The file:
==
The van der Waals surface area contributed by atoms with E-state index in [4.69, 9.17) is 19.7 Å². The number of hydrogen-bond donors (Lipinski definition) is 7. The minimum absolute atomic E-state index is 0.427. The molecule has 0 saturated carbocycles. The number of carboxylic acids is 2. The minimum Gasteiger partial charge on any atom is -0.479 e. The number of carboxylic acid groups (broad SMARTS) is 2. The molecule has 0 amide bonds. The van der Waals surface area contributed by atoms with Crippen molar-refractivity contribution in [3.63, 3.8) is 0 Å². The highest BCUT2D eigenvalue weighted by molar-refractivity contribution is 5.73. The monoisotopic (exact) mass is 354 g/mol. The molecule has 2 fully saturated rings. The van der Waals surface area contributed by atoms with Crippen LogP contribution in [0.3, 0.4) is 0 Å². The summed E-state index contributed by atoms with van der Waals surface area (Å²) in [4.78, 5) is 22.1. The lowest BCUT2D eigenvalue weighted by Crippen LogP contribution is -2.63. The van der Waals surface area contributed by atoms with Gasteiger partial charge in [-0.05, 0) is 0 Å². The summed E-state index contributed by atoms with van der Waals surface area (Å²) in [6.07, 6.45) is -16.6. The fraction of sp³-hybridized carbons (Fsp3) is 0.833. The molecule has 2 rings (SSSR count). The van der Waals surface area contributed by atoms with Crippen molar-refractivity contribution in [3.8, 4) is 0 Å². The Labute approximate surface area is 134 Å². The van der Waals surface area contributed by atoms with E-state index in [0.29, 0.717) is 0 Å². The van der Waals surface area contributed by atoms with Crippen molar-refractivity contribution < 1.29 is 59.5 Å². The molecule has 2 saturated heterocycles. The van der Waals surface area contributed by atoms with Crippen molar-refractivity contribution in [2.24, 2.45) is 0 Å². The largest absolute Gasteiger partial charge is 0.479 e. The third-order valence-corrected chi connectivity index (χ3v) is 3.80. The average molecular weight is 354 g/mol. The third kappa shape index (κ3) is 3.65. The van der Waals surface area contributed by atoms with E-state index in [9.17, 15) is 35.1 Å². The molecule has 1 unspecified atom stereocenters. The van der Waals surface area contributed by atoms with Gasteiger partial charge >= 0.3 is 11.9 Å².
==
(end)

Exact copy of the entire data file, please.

The van der Waals surface area contributed by atoms with E-state index in [4.69, 9.17) is 19.7 Å². The number of hydrogen-bond donors (Lipinski definition) is 7. The minimum absolute atomic E-state index is 0.427. The molecule has 0 saturated carbocycles. The number of carboxylic acids is 2. The minimum Gasteiger partial charge on any atom is -0.479 e. The number of carboxylic acid groups (broad SMARTS) is 2. The molecule has 0 amide bonds. The van der Waals surface area contributed by atoms with Crippen molar-refractivity contribution in [3.63, 3.8) is 0 Å². The highest BCUT2D eigenvalue weighted by molar-refractivity contribution is 5.73. The monoisotopic (exact) mass is 354 g/mol. The molecule has 2 fully saturated rings. The van der Waals surface area contributed by atoms with Crippen LogP contribution in [0.3, 0.4) is 0 Å². The summed E-state index contributed by atoms with van der Waals surface area (Å²) in [4.78, 5) is 22.1. The lowest BCUT2D eigenvalue weighted by Crippen LogP contribution is -2.63. The van der Waals surface area contributed by atoms with Gasteiger partial charge in [-0.05, 0) is 0 Å². The summed E-state index contributed by atoms with van der Waals surface area (Å²) in [6.07, 6.45) is -16.6. The fraction of sp³-hybridized carbons (Fsp3) is 0.833. The molecule has 2 rings (SSSR count). The van der Waals surface area contributed by atoms with Crippen molar-refractivity contribution in [3.8, 4) is 0 Å². The Labute approximate surface area is 134 Å². The van der Waals surface area contributed by atoms with E-state index in [0.29, 0.717) is 0 Å². The van der Waals surface area contributed by atoms with Crippen molar-refractivity contribution < 1.29 is 59.5 Å². The molecule has 2 saturated heterocycles. The van der Waals surface area contributed by atoms with Crippen molar-refractivity contribution in [2.24, 2.45) is 0 Å². The largest absolute Gasteiger partial charge is 0.479 e. The third-order valence-corrected chi connectivity index (χ3v) is 3.80. The average molecular weight is 354 g/mol. The third kappa shape index (κ3) is 3.65. The van der Waals surface area contributed by atoms with E-state index in [9.17, 15) is 35.1 Å². The molecule has 1 unspecified atom stereocenters. The van der Waals surface area contributed by atoms with Gasteiger partial charge >= 0.3 is 11.9 Å².